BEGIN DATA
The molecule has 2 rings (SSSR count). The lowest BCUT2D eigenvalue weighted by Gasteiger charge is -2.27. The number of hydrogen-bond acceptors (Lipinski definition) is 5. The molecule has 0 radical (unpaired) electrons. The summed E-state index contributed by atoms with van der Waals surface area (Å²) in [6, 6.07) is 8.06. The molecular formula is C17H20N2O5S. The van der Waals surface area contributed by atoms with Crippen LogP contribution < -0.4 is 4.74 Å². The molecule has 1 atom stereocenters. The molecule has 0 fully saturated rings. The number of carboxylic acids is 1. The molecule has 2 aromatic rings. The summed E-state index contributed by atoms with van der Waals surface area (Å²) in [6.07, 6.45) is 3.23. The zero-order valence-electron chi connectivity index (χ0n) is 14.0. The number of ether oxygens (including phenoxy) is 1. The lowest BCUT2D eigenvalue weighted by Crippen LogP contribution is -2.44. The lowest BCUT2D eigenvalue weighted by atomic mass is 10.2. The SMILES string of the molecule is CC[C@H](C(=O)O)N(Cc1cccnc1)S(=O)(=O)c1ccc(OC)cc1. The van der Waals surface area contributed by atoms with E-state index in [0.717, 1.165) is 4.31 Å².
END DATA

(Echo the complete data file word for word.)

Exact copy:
The molecule has 2 rings (SSSR count). The lowest BCUT2D eigenvalue weighted by Gasteiger charge is -2.27. The number of hydrogen-bond acceptors (Lipinski definition) is 5. The molecule has 0 radical (unpaired) electrons. The summed E-state index contributed by atoms with van der Waals surface area (Å²) in [6, 6.07) is 8.06. The molecular formula is C17H20N2O5S. The van der Waals surface area contributed by atoms with Crippen LogP contribution < -0.4 is 4.74 Å². The molecule has 1 atom stereocenters. The molecule has 0 fully saturated rings. The number of carboxylic acids is 1. The molecule has 2 aromatic rings. The summed E-state index contributed by atoms with van der Waals surface area (Å²) in [6.07, 6.45) is 3.23. The zero-order valence-electron chi connectivity index (χ0n) is 14.0. The number of ether oxygens (including phenoxy) is 1. The lowest BCUT2D eigenvalue weighted by Crippen LogP contribution is -2.44. The lowest BCUT2D eigenvalue weighted by atomic mass is 10.2. The SMILES string of the molecule is CC[C@H](C(=O)O)N(Cc1cccnc1)S(=O)(=O)c1ccc(OC)cc1. The van der Waals surface area contributed by atoms with E-state index in [0.717, 1.165) is 4.31 Å².